Sick of getting pilloried for tinkering with the rules? Problem solved, try them in AFLX.
Can’t expand the code into fresh markets because of no full-sized fields? No problem, play games on soccer or rugby pitches.
Can’t fill the insatiable appetite for the AFL product? Solved, introduce a new competition.
Wary of an entrepreneur pinching your product and creating a rebel spectacle? No worries, do it yourself.
Sports marketing expert Con Stavros is much anticipating the AFLX experiment.
Stavros is a footy fan.
He’s also an associate professor at RMIT University’s School of Economics, Finance and Marketing with research interests including sport and sports marketing.
Which is why he’s doubly-intrigued about the launch of AFLX in Adelaide on Thursday night.
From a marketer’s viewpoint, Stavros says the AFL has shrewdly crafted a format which could answer long-term questions.
“Any sport going outside its realm is really, really challenging,” Stavros said today.
“But the great thing with this product is because it’s brand new, you can do whatever you want with it in the name of experimentation.”
AFLX games will be 20-minutes long, with seven players on each team on fields about 110 metres long.
Thursday night’s format debut in Adelaide will be played at a soccer stadium before kicking off in Melbourne on Friday night and Sydney on Saturday night.
New rules will be trialled: 10 points for a goal kicked from outside a 40m arc; the team which last touches the ball before it goes out of bounds will surrender possession to their opponent.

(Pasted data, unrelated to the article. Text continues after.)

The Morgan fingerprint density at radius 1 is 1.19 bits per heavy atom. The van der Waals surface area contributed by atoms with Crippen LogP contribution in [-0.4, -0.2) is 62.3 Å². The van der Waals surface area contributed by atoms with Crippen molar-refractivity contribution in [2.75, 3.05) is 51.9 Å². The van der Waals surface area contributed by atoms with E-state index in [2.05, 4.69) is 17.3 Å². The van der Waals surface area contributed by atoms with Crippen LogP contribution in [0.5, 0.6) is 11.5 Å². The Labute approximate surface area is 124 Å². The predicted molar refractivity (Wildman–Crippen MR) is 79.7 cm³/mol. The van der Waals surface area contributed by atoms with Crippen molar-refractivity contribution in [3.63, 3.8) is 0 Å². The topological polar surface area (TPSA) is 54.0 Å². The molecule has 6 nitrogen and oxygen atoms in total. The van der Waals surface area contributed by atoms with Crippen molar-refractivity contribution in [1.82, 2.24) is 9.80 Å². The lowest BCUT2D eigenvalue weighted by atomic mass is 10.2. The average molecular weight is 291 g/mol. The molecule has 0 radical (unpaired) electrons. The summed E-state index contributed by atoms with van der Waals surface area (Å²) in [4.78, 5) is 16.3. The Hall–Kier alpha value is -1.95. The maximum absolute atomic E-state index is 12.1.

There will be kick-ins after any score; a 20-second shot clock; no time-on; no interchange cap.
“The criticism the AFL often have from their real brand loyals has always been don’t tinker with the rules,” Stavros said.
“They have now got a platform where they can actually start tinkering a little bit more.
“They are doing it in the AFLW but this gives them a chance with the elite athletes in the AFL game to also test things on them and get their feedback.
“It just lends itself to a great little experimentation area.”
Stavros doubted expansion into overseas markets was a prime motivation behind AFLX.
“The different stadiums is a really interesting one,” he said.
“I know there’s some talk about going international and I guess there is that exhibition potential. But I’m not sure it’s going to be a change changer to take off internationally.
“But surely it becomes much easier for them to say ‘hey, let’s do this next year in New Zealand or Singapore or the United States or wherever’ – it’s far easier to find the grounds.”
Stavros believed AFLX would also thwart any potential entrepreneur with designs on creating their own rebel Australian Rules competition.
“Nobody owns sport around the world,” he said.
“It’s one of the truisms that anyone can come along and just start up a rival football league if they wanted to.
“As a league, you’re much better off being in control of that sort of stuff. Developing your own products is always really helpful for the governing body because it tends to shut off those opportunities.”
AFLX also enabled the governing body to offer more product to its largely-insatiable customers.
“They have timed it really well,” Stavros said.
“The AFL is very good at keeping their brand in the news 24/7, 365 days a year. They have become absolute masters at it.
“Everyone is raring to go at this time of year.
“The fans are excited because every club comes into it with what marketers love to call hope – at this time of year it’s square one.”
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